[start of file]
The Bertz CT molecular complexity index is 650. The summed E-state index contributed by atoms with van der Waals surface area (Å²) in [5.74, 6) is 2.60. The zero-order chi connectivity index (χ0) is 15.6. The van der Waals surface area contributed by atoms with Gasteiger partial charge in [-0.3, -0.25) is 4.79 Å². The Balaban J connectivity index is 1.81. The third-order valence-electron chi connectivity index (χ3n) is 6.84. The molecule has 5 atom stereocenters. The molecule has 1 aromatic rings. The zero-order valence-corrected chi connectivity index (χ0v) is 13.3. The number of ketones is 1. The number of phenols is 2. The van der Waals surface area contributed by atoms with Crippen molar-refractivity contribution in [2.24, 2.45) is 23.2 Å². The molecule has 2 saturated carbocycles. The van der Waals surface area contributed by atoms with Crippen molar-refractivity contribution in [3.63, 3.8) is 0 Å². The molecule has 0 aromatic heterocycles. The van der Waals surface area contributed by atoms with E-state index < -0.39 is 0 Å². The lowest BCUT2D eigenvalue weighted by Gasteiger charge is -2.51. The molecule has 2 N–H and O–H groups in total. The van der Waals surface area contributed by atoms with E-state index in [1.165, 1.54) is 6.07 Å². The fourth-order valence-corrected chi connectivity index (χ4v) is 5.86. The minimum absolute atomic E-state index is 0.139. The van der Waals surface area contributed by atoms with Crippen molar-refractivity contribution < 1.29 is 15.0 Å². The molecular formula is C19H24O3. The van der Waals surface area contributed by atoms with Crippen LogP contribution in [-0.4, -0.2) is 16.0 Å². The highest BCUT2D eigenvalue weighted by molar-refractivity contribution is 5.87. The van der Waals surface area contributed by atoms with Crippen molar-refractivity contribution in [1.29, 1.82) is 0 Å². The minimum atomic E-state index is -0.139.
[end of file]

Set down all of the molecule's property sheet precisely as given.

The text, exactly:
The Bertz CT molecular complexity index is 650. The summed E-state index contributed by atoms with van der Waals surface area (Å²) in [5.74, 6) is 2.60. The zero-order chi connectivity index (χ0) is 15.6. The van der Waals surface area contributed by atoms with Gasteiger partial charge in [-0.3, -0.25) is 4.79 Å². The Balaban J connectivity index is 1.81. The third-order valence-electron chi connectivity index (χ3n) is 6.84. The molecule has 5 atom stereocenters. The molecule has 1 aromatic rings. The zero-order valence-corrected chi connectivity index (χ0v) is 13.3. The number of ketones is 1. The number of phenols is 2. The van der Waals surface area contributed by atoms with Crippen molar-refractivity contribution in [2.24, 2.45) is 23.2 Å². The molecule has 2 saturated carbocycles. The van der Waals surface area contributed by atoms with Crippen molar-refractivity contribution in [3.63, 3.8) is 0 Å². The molecule has 0 aromatic heterocycles. The van der Waals surface area contributed by atoms with E-state index < -0.39 is 0 Å². The lowest BCUT2D eigenvalue weighted by Gasteiger charge is -2.51. The molecule has 2 N–H and O–H groups in total. The van der Waals surface area contributed by atoms with E-state index in [1.165, 1.54) is 6.07 Å². The fourth-order valence-corrected chi connectivity index (χ4v) is 5.86. The minimum absolute atomic E-state index is 0.139. The van der Waals surface area contributed by atoms with Crippen molar-refractivity contribution < 1.29 is 15.0 Å². The molecular formula is C19H24O3. The van der Waals surface area contributed by atoms with Crippen LogP contribution in [-0.4, -0.2) is 16.0 Å². The highest BCUT2D eigenvalue weighted by molar-refractivity contribution is 5.87. The van der Waals surface area contributed by atoms with Crippen molar-refractivity contribution in [1.29, 1.82) is 0 Å². The minimum atomic E-state index is -0.139.